Oracle PL/SQL by Example- P9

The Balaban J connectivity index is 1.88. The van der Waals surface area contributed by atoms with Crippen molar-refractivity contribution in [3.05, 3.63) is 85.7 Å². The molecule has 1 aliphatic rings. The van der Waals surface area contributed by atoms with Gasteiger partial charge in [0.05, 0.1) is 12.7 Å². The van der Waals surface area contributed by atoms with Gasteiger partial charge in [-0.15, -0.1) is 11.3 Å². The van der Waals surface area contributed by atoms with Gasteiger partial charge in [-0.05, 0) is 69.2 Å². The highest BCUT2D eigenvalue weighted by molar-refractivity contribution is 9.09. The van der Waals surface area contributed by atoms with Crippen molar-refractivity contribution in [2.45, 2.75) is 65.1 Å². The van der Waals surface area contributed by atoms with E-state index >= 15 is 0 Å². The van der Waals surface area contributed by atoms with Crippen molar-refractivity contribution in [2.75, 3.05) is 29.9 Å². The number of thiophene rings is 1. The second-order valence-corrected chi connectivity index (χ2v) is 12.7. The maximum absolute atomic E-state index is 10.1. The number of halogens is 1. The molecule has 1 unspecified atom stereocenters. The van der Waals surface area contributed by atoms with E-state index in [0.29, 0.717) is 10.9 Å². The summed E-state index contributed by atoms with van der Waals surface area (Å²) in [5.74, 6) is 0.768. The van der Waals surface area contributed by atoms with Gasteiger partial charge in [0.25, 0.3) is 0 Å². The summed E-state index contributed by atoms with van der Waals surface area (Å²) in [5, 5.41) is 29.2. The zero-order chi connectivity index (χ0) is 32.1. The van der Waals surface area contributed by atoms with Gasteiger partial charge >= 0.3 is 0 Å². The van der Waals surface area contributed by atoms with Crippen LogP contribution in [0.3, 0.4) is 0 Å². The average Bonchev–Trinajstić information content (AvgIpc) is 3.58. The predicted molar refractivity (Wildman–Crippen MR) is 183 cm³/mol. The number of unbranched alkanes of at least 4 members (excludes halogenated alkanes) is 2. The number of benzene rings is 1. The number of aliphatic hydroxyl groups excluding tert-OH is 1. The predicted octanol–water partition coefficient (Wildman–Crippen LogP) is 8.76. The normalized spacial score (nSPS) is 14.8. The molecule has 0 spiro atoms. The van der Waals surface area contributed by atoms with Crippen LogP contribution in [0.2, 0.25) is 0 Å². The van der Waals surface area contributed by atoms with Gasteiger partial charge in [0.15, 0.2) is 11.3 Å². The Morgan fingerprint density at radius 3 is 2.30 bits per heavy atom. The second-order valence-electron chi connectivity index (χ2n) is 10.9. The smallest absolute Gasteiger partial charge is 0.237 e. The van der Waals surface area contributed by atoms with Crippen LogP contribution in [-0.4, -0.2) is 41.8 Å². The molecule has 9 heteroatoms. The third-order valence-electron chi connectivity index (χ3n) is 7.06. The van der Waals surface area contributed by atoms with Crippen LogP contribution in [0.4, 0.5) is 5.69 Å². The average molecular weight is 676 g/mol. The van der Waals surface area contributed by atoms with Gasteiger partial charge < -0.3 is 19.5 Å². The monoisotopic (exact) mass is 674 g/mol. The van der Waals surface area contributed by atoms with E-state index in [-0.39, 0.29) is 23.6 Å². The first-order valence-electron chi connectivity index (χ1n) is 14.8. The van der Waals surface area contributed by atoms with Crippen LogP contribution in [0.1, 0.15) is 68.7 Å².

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Use collections of records PL/SQL also lets you define a collection of records (such as an associative array whose element type is a cursor-based record, as shown in the following name_tab(v_counter).first_name); name_tab(v_counter).last_name); name_tab(v_counter).first_name name_tab(v_counter).last_name Notice that to reference each row of the array, you use the counter variable, just like in all previ- However, because each row of this table is a record, you must also reference indi- 16.3.1 Use Collections of Records Instead of using an associative array, use a nested table. name_tab(v_counter).first_name); name_tab(v_counter).last_name); In the preceding script,name_tab is declared as a nested table. name_tab(v_counter).first_name); name_tab(v_counter).last_name); Instead of using a cursor-based record, use a TYPE student_rec_type IS RECORD TYPE name_type IS TABLE OF student_rec_type name_tab(v_counter).enrollments := name_rec.total; name_tab(v_counter).first_name); name_tab(v_counter).last_name); In the declaration portion of the script, the cursor SELECT statement has been modified so that for statement so that only the first four records of the index-by table are displayed on the screen. 1) Create an associative array with the element type of a user-defined record. Instead of using an associative array, use a nested table. Instead of using a nested table, use a varray. . EXECUTE IMMEDIATE statements SELECT statements are called static because they do not change from execution Now, consider a different type of PL/SQL application in which SQL statements Because these SQL statements convenient to use than the Oracle-supplied package DBMS_SQL, which has Statements . Use the EXECUTE IMMEDIATE statement Generally, dynamic SQL statements are built by your program and are stored as character strings These strings must contain valid SQL statements Consider the following dynamic SQL statement: This SELECT statement returns a student’s first and last name for a given student ID. statements: To process dynamic SQL statements, you use EXECUTE IMMEDIATE or OPEN-FOR, FETCH, EXECUTE IMMEDIATE is used for single-row SELECT statements, all To improve the performance of dynamic SQL statements you can also use BULK EXECUTE IMMEDI- ATE, BULK FETCH, FORALL, and COLLECT INTO statements. THE EXECUTE IMMEDIATE STATEMENT The EXECUTE IMMEDIATE statement parses a dynamic statement or a PL/SQL block for imme- dynamic_SQL_string is a string that contains a valid SQL statement or a PL/SQL block. SELECT statement. This clause is used when a dynamic SQL statement returns a single row similar to a static SELECT INTO statement. ments whose values are passed to the dynamic SQL statement or PL/SQL block. of bind arguments that store values returned by the dynamic SQL statement or PL/SQL block. When an EXECUTE IMMEDIATE statement contains both USING and RETURNING INTO clauses, the v_zip VARCHAR2(5) := '11106'; v_total_students NUMBER; v_new_zip VARCHAR2(5); v_student_id NUMBER := 151; -- Create table MY_STUDENT sql_stmt := 'CREATE TABLE my_student '|| 'AS SELECT * FROM student WHERE zip = '||v_zip; -- Select total number of records from MY_STUDENT table INTO v_total_students; DBMS_OUTPUT.PUT_LINE ('Students added: '||v_total_students); -- Update record in MY_STUDENT table sql_stmt := 'UPDATE my_student SET zip = 11105 WHERE student_id = EXECUTE IMMEDIATE sql_stmt USING v_student_id RETURNING INTO DBMS_OUTPUT.PUT_LINE ('New zip code: '||v_new_zip); This script contains several examples of dynamic SQL. First, you create the table MY_STUDENT and populate it with records for a specified value of It is important to note that the variable v_zip is concatenated with the CREATE state- Second, you select the total number of students added to the MY_STUDENT table and display You use the INTO option with the EXECUTE IMMEDIATE statement because the SELECT statement returns a single row. Third, you create a simple PL/SQL block in which you select the current date and display it on Because the PL/SQL block does not contain any bind arguments, the EXECUTE Finally, you update the MY_STUDENT table for a given student ID and return a new value of zip code using the RETURNING statement. student ID to the UPDATE statement at runtime, and the RETURNING INTO option allows you to pass a new value of zip code from the UPDATE statement into your program. EXECUTE IMMEDIATE Statements v_zip VARCHAR2(5) := '11106'; v_total_students NUMBER; EXECUTE IMMEDIATE 'DROP TABLE my_student'; -- Create table MY_STUDENT sql_stmt := 'CREATE TABLE my_student '|| EXECUTE IMMEDIATE sql_stmt USING v_zip; -- Select total number of records from MY_STUDENT table INTO v_total_students; DBMS_OUTPUT.PUT_LINE ('Students added: '|| v_total_students); First, you drop the MY_STUDENT table created in the previous version of the example. you re-create the MY_STUDENT table, but in this case, you use a bind argument to pass a value of zip code to the CREATE statement at runtime. A CREATE TABLE statement is a data definition statement. In this version, you pass the table name as a bind argument to the SELECT statement. v_zip VARCHAR2(5) := '11106'; v_total_students NUMBER; -- Create table MY_STUDENT sql_stmt := 'CREATE TABLE my_student '|| 'AS SELECT * FROM student '|| 'WHERE zip ='|| v_zip; -- Select total number of records from MY_STUDENT table EXECUTE IMMEDIATE 'SELECT COUNT(*) FROM :my_table' INTO v_total_students DBMS_OUTPUT.PUT_LINE ('Students added: '|| v_total_students); This example causes an error because you cannot pass names of schema objects to dynamic SQL example with the SELECT statement: EXECUTE IMMEDIATE 'SELECT COUNT(*) FROM '||my_table INTO v_total_students; As mentioned earlier, a dynamic SQL string can contain any SQL statement or PL/SQL block. However, unlike static SQL statements, a dynamic SQL statement should not be terminated with Consider a different version of the same example in which the SELECT statement is terminated If you created the MY_STUDENT table based on the corrected version of the preceding script, you EXECUTE IMMEDIATE Statements v_zip VARCHAR2(5) := '11106'; v_total_students NUMBER; -- Create table MY_STUDENT sql_stmt := 'CREATE TABLE my_student '|| 'AS SELECT * FROM student '|| 'WHERE zip = '||v_zip; -- Select total number of records from MY_STUDENT table INTO v_total_students; DBMS_OUTPUT.PUT_LINE ('Students added: '|| v_total_students); The semicolon added to the SELECT statement is treated as an invalid character when the state- A somewhat similar error is generated when a PL/SQL block is In some cases you may need to pass a NULL value to a dynamic SQL statement as a value for a SQL and the EXECUTE IMMEDIATE statement: PL/SQL: Statement ignored of the SQL types. To pass a NULL value to the dynamic SQL statement, you should modify this EXECUTE IMMEDIATE Statements Because the variable v_null has not been initialized, its value 17.1.1 Use the EXECUTE IMMEDIATE Statement Create the following PL/SQL script: USING v_student_id; ANSWER: The declaration portion of the script declares the string that contains the dynamic SQL statement, and three variables to hold student’s ID, first name, and last name, respectively. executable portion of the script contains a dynamic SQL statement with one bind argument that is used to pass the value of the student ID to the SELECT statement at runtime. variables contain results returned by the SELECT statement. able v_student_id, which is used to pass a value to the SELECT statement at runtime. two DBMS_OUTPUT.PUT_LINE statements are used to display the results of the SELECT statement new 3: v_student_id NUMBER := 105; B) Modify the script so that the student’s address (street, city, state, and zip code) is displayed on the v_zip VARCHAR2(5); USING v_student_id; DBMS_OUTPUT.PUT_LINE ('Zip Code: '||v_zip); v_zip. Next, you modify the dynamic SQL statement so that it can return the student’s address. DBMS_OUTPUT.PUT_LINE statements to display the student’s address on the screen. new 3: v_student_id NUMBER := 105; so that v_zip and v_state were misplaced while the SELECT statement remained v_zip VARCHAR2(5); -- variables v_state and v_zip are misplaced USING v_student_id; DBMS_OUTPUT.PUT_LINE ('Zip Code: '||v_zip); new 3: v_student_id NUMBER := 105; ORA-06502: PL/SQL: numeric or value error This error is generated because the variable v_state can hold up to two characters. C) Modify the script created in the previous exercise (ch17_1b.sql) so that the SELECT statement can table name used in the SELECT statement at runtime. v_table_name VARCHAR2(20) := '&sv_table_name'; v_zip VARCHAR2(5); ' FROM '||v_table_name||' a, zipcode b' || ' AND '||v_table_name||'_id = :1'; DBMS_OUTPUT.PUT_LINE ('Zip Code: '||v_zip); The declaration portion of the script contains a new variable,v_table_name, which holds the In addition, the variable v_student_id has been replaced by the variable v_id because it is not known in advance which table, STUDENT or The executable portion of the script contains a modified dynamic SQL statement. statement does not contain any information specific to the STUDENT or INSTRUCTOR tables. other words, the dynamic SQL statement used by the previous version (ch17_1b.sql) ' FROM '||v_table_name||' a, zipcode b' || ' AND '||v_table_name||'_id = :1'; The table name (student) has been replaced by the variable v_table_name in the FROM and statements that are not based on a specific table, because you do not always know in advance Enter value for sv_table_name: student old 3: v_table_name VARCHAR2(20) := '&sv_table_name'; new 3: v_table_name VARCHAR2(20) := 'student'; old 3: v_table_name VARCHAR2(20) := '&sv_table_name'; new 3: v_table_name VARCHAR2(20) := 'instructor'; Statements . Use OPEN-FOR, FETCH, and CLOSE statements The OPEN-FOR, FETCH, and CLOSE statements are used for multirow queries or cursors. In the case of dynamic SQL, the OPEN-FOR statement has an optional USING clause that allows OPEN cursor_variable FOR dynamic_SQL_string 'SELECT first_name, last_name FROM student '|| 'WHERE zip = :1' USING v_zip; In this code fragment, you define a weak cursor type, student_cur_type. a cursor variable student_cur based on the REF CURSOR type specified in the preceding At runtime, the student_cur variable is associated with the SELECT statement that returns the first and last names of students for a given value of zip. As mentioned earlier, the FETCH statement returns a single row from the result set into a list of variables defined in a PL/SQL block and moves the cursor to the next row. statement is as follows: Adding the previous example, you fetch the student’s first and last names into variables speci- records to process using the EXIT WHEN statement. 'SELECT first_name, last_name FROM student '|| 'WHERE zip = :1' USING v_zip; The CLOSE statement disassociates the cursor variable with the multirow query. CLOSE statement is as follows: 'SELECT first_name, last_name FROM student '|| 'WHERE zip = :1' USING v_zip; new 5: v_zip VARCHAR2(5) := '11236'; 17.2.1 Use OPEN-FOR, FETCH, and CLOSE Statements Create the following PL/SQL script: v_zip VARCHAR2(5); sql_stmt := 'SELECT zip, COUNT(*) total'|| DBMS_OUTPUT.PUT_LINE ('Zip code: '||v_zip|| Consider the use of spaces in the SQL statements generated dynamically. string that holds the dynamic SQL statement consists of three concatenated strings, where each string is sql_stmt := 'SELECT zip, COUNT(*) total'|| If no space is added after the STUDENT table, the resulting SELECT statement define a string variable to hold a dynamic SQL statement, and two variables,v_zip and v_total, to hold data returned by the cursor. In the executable portion of the script, you generate a dynamic SQL statement, associate it with fetch values of zip code and total number of students into the variables v_zip and v_total, B) Modify the script you just created (ch17_2a.sql) so that the SELECT statement can be run against either the STUDENT or INSTRUCTOR table. in the SELECT statement at runtime. v_table_name VARCHAR2(20) := '&sv_table_name'; v_zip VARCHAR2(5); DBMS_OUTPUT.PUT_LINE ('Totals from '||v_table_name|| sql_stmt := 'SELECT zip, COUNT(*) total'|| ' FROM '||v_table_name||' '|| DBMS_OUTPUT.PUT_LINE ('Zip code: '||v_zip|| In this version of the script, you add a variable,v_table_name, to hold the name of a table You also add a DBMS_OUTPUT.PUT_LINE table to display a message stating Next, you modify the dynamic SQL statement as sql_stmt := 'SELECT zip, COUNT(*) total'|| ' FROM '||v_table_name||' '|| The variable v_table_name has been inserted in place of the actual table name (STUDENT). Note that you concatenate a space to the variable v_table_name so that the SELECT state- The first run is based on the STUDENT table, Enter value for sv_table_name: student old 5: v_table_name VARCHAR2(20) := '&sv_table_name'; new 5: v_table_name VARCHAR2(20) := 'student'; Totals from student table old 5: v_table_name VARCHAR2(20) := '&sv_table_name'; new 5: v_table_name VARCHAR2(20) := 'instructor'; So far you have seen that values returned by the dynamic SQL statements are stored in individual order of the corresponding columns returned by the SELECT statement. somewhat cumbersome when a dynamic SQL statement returns more than a few columns. result, PL/SQL allows you to store values returned by the dynamic SELECT statements in the vari- v_table_name VARCHAR2(20) := '&sv_table_name'; DBMS_OUTPUT.PUT_LINE ('Totals from '||v_table_name|| sql_stmt := 'SELECT zip, COUNT(*) total'|| ' FROM '||v_table_name||' '|| Enter value for sv_table_name: student old 10: v_table_name VARCHAR2(20) := '&sv_table_name'; new 10: v_table_name VARCHAR2(20) := 'student'; Totals from student table old 10: v_table_name VARCHAR2(20) := '&sv_table_name'; new 10: v_table_name VARCHAR2(20) := 'instructor'; the material on native dynamic SQL and puts it to use within the context of stored procedures. . The FORALL statement SQL statements to the SQL engine, which returns results to the PL/SQL engine. statement affects four or more rows, bulk SQL may improve performance signif- Bulk SQL supports batch processing of SQL statements and their results. It consists of two features—the FORALL statement and the BULK COLLECT The FORALL Statement . Use the FORALL statement This INSERT statement is sent from PL/SQL to SQL ten times. If you replace the FOR loop with the FORALL statement, the INSERT state- The FORALL statement has the following structure (the reserved words in brackets are SQL_STATEMENT [SAVE EXCEPTIONS]; The FORALL statement has an implicitly defined loop counter variable associated with it. of a particular collection, which is either a nested table or an associative array. . When the collection referenced by the VALUES OF clause is empty, the FORALL statement Next, SQL_STATEMENT is either a static or dynamic INSERT, UPDATE, or DELETE statement the FORALL statement to continue even when SQL_STATEMENT causes an exception. Consider the following example that illustrates how the FORALL statement may be used. example, as well as other examples in this chapter, uses a test table created specifically for this CREATE TABLE test (row_num NUMBER, row_text VARCHAR2(10)); TYPE row_num_type IS TABLE OF NUMBER INDEX BY PLS_INTEGER; TYPE row_text_type IS TABLE OF VARCHAR2(10) INDEX BY PLS_INTEGER; ('There are '||v_total||' rows in the TEST table'); As mentioned earlier, when SQL statements are used with FORALL statements, they reference So, in this script, you define two collection types as associative arrays and FORALL statement. In this example, you compare the execution times of the INSERT statements TYPE row_num_type IS TABLE OF NUMBER INDEX BY PLS_INTEGER; TYPE row_text_type IS TABLE OF VARCHAR2(10) INDEX BY PLS_INTEGER; The FORALL Statement DBMS_OUTPUT.PUT_LINE ('Duration of the FORALL statement: '|| To calculate execution times of the FOR loop and the FORALL statement, you employ the As mentioned previously, the SAVE EXCEPTIONS option enables the FORALL statement to continue even when the corresponding SQL statement causes an exception. are stored in the cursor attribute called SQL%BULK_EXCEPTIONS. EXCEPTIONS cursor attribute is a collection of records in which each record consists of two iteration of the FORALL statement during which an exception was encountered, and the The number of exceptions that occurred during the execution of the FORALL statement can be Next, consider an example of the FORALL statement with the SAVE EXCEPTIONS option: TYPE row_num_type IS TABLE OF NUMBER INDEX BY PLS_INTEGER; TYPE row_text_type IS TABLE OF VARCHAR2(11) INDEX BY PLS_INTEGER; -- Modify 1, 5, and 7 elements of the V_ROW_TEXT collection -- These rows will cause exception in the FORALL statement The FORALL Statement SQL%BULK_EXCEPTIONS.COUNT LOOP SQL%BULK_EXCEPTIONS(i).error_index||' caused error '||i|| ': '||SQL%BULK_EXCEPTIONS(i).ERROR_CODE||' '|| SQLERRM(-SQL%BULK_EXCEPTIONS(i).ERROR_CODE)); which, in this case, is the INSERT statement that uses collection elements. the COUNT method on the SQL%BULK_EXCEPTIONS collection. exception information such as which record number caused an exception and the error message To display the number of the record that caused an exception, TYPE row_num_type IS TABLE OF NUMBER INDEX BY PLS_INTEGER; TYPE row_text_type IS TABLE OF VARCHAR2(10) INDEX BY PLS_INTEGER; ('There are '||v_total||' rows in the TEST table'); the FORALL statement iterates seven times, and seven rows are added to the TEST table. The FORALL Statement The VALUES OF option specifies that the values of the loop counter in the FORALL statement a group of indexes that the FORALL statement can loop through. CREATE TABLE TEST_EXC (row_num NUMBER, row_text VARCHAR2(50)); TYPE row_num_type IS TABLE OF NUMBER INDEX BY PLS_INTEGER; TYPE row_text_type IS TABLE OF VARCHAR2(11) INDEX BY PLS_INTEGER; -- Modify 1, 5, and 7 elements of the V_ROW_TEXT collection -- These rows will cause exception in the FORALL statement -- Populate V_EXC_IND_TAB collection to be used in the VALUES SQL%BULK_EXCEPTIONS.COUNT LOOP exc_ind_tab(i) := SQL%BULK_EXCEPTIONS(i).error_index; -- Insert records that caused exceptions in the TEST_EXC The newly created table is used to store records that cause exceptions when they are inserted into the TEST table. Next, you modify the first, fifth, and seventh elements of the row_text_tab table to cause exceptions in the FORALL statement. exc_ind_tab collection with index values of rows that caused the exceptions. SQL%BULK_EXCEPTION collection. After this script is executed, the TEST and TEST_EXC tables contain the following records: The FORALL Statement 18.1.1 Use the FORALL Statement late this table using the FORALL statement. available for the FORALL statement, such as SAVE EXCEPTIONS, INDICES OF, and VALUES OF. Create the MY_ZIPCODE table as follows: This statement creates an empty MY_ZIPCODE table because the criterion specified in the WHERE clause Create the following PL/SQL script: TYPE string_type IS TABLE OF VARCHAR2(100) INDEX BY PLS_INTEGER; -- statement zip_tab(v_counter) := rec.zip; state_tab(v_counter) := rec.state; cr_by_tab(v_counter) := rec.created_by; cr_date_tab(v_counter) := rec.created_date; mod_by_tab(v_counter) := rec.modified_by; mod_date_tab(v_counter) := rec.modified_date; -- Check how many records were added to MY_ZIPCODE table (v_total||' records were added to MY_ZIPCODE table'); ANSWER: This script populates the MY_ZIPCODE table with records selected from the ZIPCODE To enable use of the FORALL statement, it employs seven collections. The script uses cursor FOR loop to populate the individual collections and then uses them with the FORALL statement to populate the Finally, it checks how many records were added to the MY_ZIPCODE table 19 records were added to MY_ZIPCODE table B) Modify the previous version of the script as follows: Select data from the ZIPCODE table for a Modify the selected records so that they will cause various exceptions in the FORALL statement. Modify the FORALL statement so that it does not fail when an exception TYPE string_type IS TABLE OF VARCHAR2(100) INDEX BY PLS_INTEGER; -- statement zip_tab(v_counter) := rec.zip; state_tab(v_counter) := rec.state; cr_by_tab(v_counter) := rec.created_by; cr_date_tab(v_counter) := rec.created_date; mod_by_tab(v_counter) := rec.modified_by; mod_date_tab(v_counter) := rec.modified_date; FORALL i in 1..zip_tab.COUNT SAVE EXCEPTIONS -- Check how many records were added to MY_ZIPCODE table (v_total||' records were added to MY_ZIPCODE table'); SQL%BULK_EXCEPTIONS.COUNT LOOP SQL%BULK_EXCEPTIONS(i).error_index||' caused error '||i|| ': '||SQL%BULK_EXCEPTIONS(i).ERROR_CODE||' '|| SQLERRM(-SQL%BULK_EXCEPTIONS(i).ERROR_CODE)); In this script, you declare a user-defined exception and associate an Oracle error number with it loop against the ZIPCODE table, and then you modify them so that they cause exceptions in the FORALL statement. For example, the first record of the zip_tab collection is set to NULL. causes a constraint violation because the ZIP column in the MY_ZIPCODE table has a NOT NULL Then, you add the SAVE EXCEPTIONS clause to the FORALL statement and an exception-handling section to the PL/SQL block. statement in the exception-handling section. This statement is added so that records that are inserted successfully by the FORALL statement are committed when control of the execution is C) Modify the previous version of the script as follows: Do not modify records selected from the ZIPCODE table so that no exceptions are raised. TYPE string_type IS TABLE OF VARCHAR2(100) INDEX BY PLS_INTEGER; -- statement zip_tab(v_counter) := rec.zip; state_tab(v_counter) := rec.state; cr_by_tab(v_counter) := rec.created_by; cr_date_tab(v_counter) := rec.created_date; mod_by_tab(v_counter) := rec.modified_by; mod_date_tab(v_counter) := rec.modified_date; FORALL i IN INDICES OF zip_tab SAVE EXCEPTIONS -- Check how many records were added to MY_ZIPCODE table (v_total||' records were added to MY_ZIPCODE table'); SQL%BULK_EXCEPTIONS.COUNT LOOP SQL%BULK_EXCEPTIONS(i).error_index||' caused error '||i|| ': '||SQL%BULK_EXCEPTIONS(i).ERROR_CODE||' '|| SQLERRM(-SQL%BULK_EXCEPTIONS(i).ERROR_CODE)); 2 records were added to MY_ZIPCODE table D) Modify the second version of the script, ch18_1b.sql, as follows: Insert records that cause excep- ANSWER: The MY_ZIPCODE_EXC table may be created as follows: cause exceptions in the FORALL statements can be inserted into this table. TYPE string_type IS TABLE OF VARCHAR2(100) INDEX BY PLS_INTEGER; -- statement zip_tab(v_counter) := rec.zip; state_tab(v_counter) := rec.state; cr_by_tab(v_counter) := rec.created_by; cr_date_tab(v_counter) := rec.created_date; mod_by_tab(v_counter) := rec.modified_by; mod_date_tab(v_counter) := rec.modified_date; FORALL i in 1..zip_tab.COUNT SAVE EXCEPTIONS -- Check how many records were added to MY_ZIPCODE table (v_total||' records were added to MY_ZIPCODE table'); -- Populate V_EXC_IND_TAB collection to be used in the VALUES SQL%BULK_EXCEPTIONS.COUNT LOOP exc_ind_tab(i) := SQL%BULK_EXCEPTIONS(i).error_index; -- Insert records that caused exceptions in the MY_ZIPCODE_EXC In this version of the script, you modify the exception-handling section so that records causing exceptions in the FORALL statement are inserted into the MY_ZIPCODE_EXC table created earlier. First, you populate the collection EXC_IND_TAB with subscripts of records that caused exceptions in the FORALL statement. After the script is executed, the MY_ZIPCODE_EXC table contains 1.1.1 Use PL/SQL Anonymous Blocks 1.2.2 Use the DBMS_OUTPUT.PUT_LINE Statement LAB 2.1 PL/SQL Programming Fundamentals 2.1.1 Make Use of PL/SQL Language Components 2.1.2 Make Use of PL/SQL Variables 2.1.4 Make Use of Identifiers in PL/SQL LAB 3.1 Making Use of DML in PL/SQL 3.1.2 Use DML in a PL/SQL Block 3.1.3 Make Use of a Sequence in a PL/SQL Block 3.2.1 Make Use of COMMIT, ROLLBACK, and SAVEPOINT in a PL/SQL Block LAB 4.1 IF Statements 4.1.1 Use the IF-THEN Statement 4.1.2 Use the IF-THEN-ELSE Statement LAB 4.2 ELSIF Statements 4.2.1 Use the ELSIF Statement LAB 4.3 Nested IF Statements 4.3.1 Use Nested IF Statements LAB 5.1 CASE Statements 5.1.1 Use the CASE Statement 5.1.2 Use the Searched CASE Statement LAB 7.1 The CONTINUE Statement 7.1.1 Use the CONTINUE Statement 11.1.1 Make Use of Record Types 11.2.1 Use a Cursor FOR Loop 13.2.1 Use Row and Statement Triggers LAB 15.1 PL/SQL Tables 15.1.2 Use Nested Tables LAB 16.1 Record Types 16.1.1 Use Table-Based and Cursor-Based Records LAB 16.3 Collections of Records 16.3.1 Use Collections of Records LAB 17.1 EXECUTE IMMEDIATE Statements 17.1.1 Use the EXECUTE IMMEDIATE Statement LAB 17.2 OPEN-FOR, FETCH, and CLOSE Statements 17.2.1 Use OPEN-FOR, FETCH, and CLOSE Statements LAB 18.1 The FORALL Statement 18.1.1 Use the FORALL Statement 18.2.1 Use the BULK COLLECT Statement 20.1.3 Invoke Functions in SQL Statements LAB 21.2 Cursor Variables 21.2.1 Make Use of Cursor Variables 23.1.2 Use Object Types with Collections LAB 24.1 Making Use of Oracle Supplied Packages to Profile PL/SQL, Access Files, and Schedule Jobs